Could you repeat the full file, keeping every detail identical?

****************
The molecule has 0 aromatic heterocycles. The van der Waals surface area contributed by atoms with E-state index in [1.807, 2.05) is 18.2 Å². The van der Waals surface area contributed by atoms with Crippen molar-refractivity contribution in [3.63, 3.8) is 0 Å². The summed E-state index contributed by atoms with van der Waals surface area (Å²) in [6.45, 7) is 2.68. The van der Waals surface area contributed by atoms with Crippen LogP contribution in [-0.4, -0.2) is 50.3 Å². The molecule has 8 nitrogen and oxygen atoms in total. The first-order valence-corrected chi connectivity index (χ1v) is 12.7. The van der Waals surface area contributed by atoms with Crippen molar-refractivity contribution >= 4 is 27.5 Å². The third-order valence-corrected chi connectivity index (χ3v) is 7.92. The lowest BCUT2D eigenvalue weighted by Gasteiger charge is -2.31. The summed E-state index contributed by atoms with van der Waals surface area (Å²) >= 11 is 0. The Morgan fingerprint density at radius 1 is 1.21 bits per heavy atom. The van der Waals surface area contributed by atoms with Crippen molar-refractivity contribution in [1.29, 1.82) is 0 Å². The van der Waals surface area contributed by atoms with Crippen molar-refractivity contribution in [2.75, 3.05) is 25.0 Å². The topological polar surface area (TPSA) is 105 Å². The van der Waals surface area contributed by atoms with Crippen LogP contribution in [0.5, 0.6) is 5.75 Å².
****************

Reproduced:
The molecule has 0 aromatic heterocycles. The van der Waals surface area contributed by atoms with E-state index in [1.807, 2.05) is 18.2 Å². The van der Waals surface area contributed by atoms with Crippen molar-refractivity contribution in [3.63, 3.8) is 0 Å². The summed E-state index contributed by atoms with van der Waals surface area (Å²) in [6.45, 7) is 2.68. The van der Waals surface area contributed by atoms with Crippen LogP contribution in [-0.4, -0.2) is 50.3 Å². The molecule has 8 nitrogen and oxygen atoms in total. The first-order valence-corrected chi connectivity index (χ1v) is 12.7. The van der Waals surface area contributed by atoms with Crippen molar-refractivity contribution >= 4 is 27.5 Å². The third-order valence-corrected chi connectivity index (χ3v) is 7.92. The lowest BCUT2D eigenvalue weighted by Gasteiger charge is -2.31. The summed E-state index contributed by atoms with van der Waals surface area (Å²) >= 11 is 0. The Morgan fingerprint density at radius 1 is 1.21 bits per heavy atom. The van der Waals surface area contributed by atoms with Crippen molar-refractivity contribution in [1.29, 1.82) is 0 Å². The van der Waals surface area contributed by atoms with Crippen molar-refractivity contribution in [2.75, 3.05) is 25.0 Å². The topological polar surface area (TPSA) is 105 Å². The van der Waals surface area contributed by atoms with Crippen LogP contribution in [0.5, 0.6) is 5.75 Å².